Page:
“Tis the season…” but for what?  In the United States, many people have just finished celebrating Thanksgiving, are preparing to celebrate a season of miracles (Hanukkah or Christmas), are busily preparing for celebration of family, community and culture (Kwaanza), and are looking toward the New Year.  Whew – that is a lot to happen within 6 weeks; especially when nature is saying “slow down”, yet our work and personal obligations often say “speed up”.

Humans are part of nature, so perhaps it would be helpful to turn to nature for tips on getting through this time of year when nature says be dormant, but calendars say be busy.

Some animals hibernate for part or all of the winter.  That sounds awfully appealing when one has had a hectic day or week with no rest in sight.  Even if you can’t go into a very deep sleep for the winter, try to find some time that allows you to “hibernate” from the normal day-to-day business.  Schedule a long massage, hide in the bathroom for a bubble bath, or go to the garage or workshop and take a brief break.

Other animals migrate, and travel to places where the weather is warmer or they can find food.  Living in Arizona, we see many people who migrate from colder to warmer climates for the winter.  I used to think this was only for retired “snow-birds”, but I now see that many working adults have managed to get away for a few weeks and work remotely.  Given today’s technology, this may be an option.  While migrating for an extended time may not be an option for you, find ways you can mentally “migrate” to a warmer area – perhaps  through renting a movie about the beach or looking back at your summer vacation pictures.   (Tip:  Just don’t start trying on bathing suits.)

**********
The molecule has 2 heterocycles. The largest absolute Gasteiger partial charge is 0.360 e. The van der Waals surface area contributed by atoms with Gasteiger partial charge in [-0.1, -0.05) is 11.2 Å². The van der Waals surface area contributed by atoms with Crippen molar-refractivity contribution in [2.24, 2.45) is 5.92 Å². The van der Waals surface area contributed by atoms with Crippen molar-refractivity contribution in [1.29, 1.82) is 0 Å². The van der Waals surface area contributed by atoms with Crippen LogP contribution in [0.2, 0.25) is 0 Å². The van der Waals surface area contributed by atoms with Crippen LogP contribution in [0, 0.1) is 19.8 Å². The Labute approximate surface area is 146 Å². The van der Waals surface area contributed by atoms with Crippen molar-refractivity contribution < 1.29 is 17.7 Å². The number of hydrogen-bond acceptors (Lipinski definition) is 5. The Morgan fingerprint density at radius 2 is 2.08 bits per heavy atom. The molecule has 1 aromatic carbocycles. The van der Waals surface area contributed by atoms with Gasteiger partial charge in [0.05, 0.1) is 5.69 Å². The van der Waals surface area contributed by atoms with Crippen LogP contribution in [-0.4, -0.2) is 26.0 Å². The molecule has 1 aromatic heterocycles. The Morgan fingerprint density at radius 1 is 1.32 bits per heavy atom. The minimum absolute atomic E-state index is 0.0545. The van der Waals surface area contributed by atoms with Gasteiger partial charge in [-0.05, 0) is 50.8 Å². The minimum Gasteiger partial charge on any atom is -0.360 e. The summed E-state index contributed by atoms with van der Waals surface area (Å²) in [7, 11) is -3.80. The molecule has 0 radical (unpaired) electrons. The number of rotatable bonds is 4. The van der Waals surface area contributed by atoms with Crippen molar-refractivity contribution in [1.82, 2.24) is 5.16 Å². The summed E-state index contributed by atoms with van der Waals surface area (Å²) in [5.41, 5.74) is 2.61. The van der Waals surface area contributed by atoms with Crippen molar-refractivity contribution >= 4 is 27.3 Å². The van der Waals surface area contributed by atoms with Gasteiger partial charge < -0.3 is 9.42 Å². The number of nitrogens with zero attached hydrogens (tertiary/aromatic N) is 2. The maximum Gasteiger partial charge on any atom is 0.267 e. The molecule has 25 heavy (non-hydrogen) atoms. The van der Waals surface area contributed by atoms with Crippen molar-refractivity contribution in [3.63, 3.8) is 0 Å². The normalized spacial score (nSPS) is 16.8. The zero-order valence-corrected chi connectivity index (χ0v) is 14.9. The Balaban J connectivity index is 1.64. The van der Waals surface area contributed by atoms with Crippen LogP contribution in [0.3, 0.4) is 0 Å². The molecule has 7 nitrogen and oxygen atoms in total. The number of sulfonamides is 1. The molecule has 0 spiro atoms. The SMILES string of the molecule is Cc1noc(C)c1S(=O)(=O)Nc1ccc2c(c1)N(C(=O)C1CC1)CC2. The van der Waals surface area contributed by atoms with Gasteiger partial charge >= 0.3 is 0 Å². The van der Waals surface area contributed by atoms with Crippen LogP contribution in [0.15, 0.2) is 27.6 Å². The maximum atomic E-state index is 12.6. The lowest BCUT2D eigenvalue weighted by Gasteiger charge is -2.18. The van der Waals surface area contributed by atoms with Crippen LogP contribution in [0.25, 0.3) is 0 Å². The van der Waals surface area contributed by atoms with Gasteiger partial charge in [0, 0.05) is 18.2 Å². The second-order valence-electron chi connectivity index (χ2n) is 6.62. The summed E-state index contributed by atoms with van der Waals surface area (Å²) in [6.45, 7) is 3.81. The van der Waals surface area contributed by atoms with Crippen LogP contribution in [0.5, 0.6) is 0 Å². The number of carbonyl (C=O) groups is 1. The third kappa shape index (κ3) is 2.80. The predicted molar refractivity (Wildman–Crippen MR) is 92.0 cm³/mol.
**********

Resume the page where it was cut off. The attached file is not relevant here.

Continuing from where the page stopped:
And others animals adapt, making changes in their behavior or bodies to accommodate the winter season.  Some animals, such as the fox, eat different kind of foods as the seasons change.  By simply being aware that nature is saying “NOT business as usual”, realize that you have permission to sleep more, eat differently, and be a bit more languid.

When you’re feeling tired and like you just want to run away or hibernate, know that it is nature talking.  Embrace being a part of nature and schedule for a little more downtown than usual; it just might make the season much jollier for all!

Please share your suggestions for how you hibernate, migrate or adapt.  And happy winter.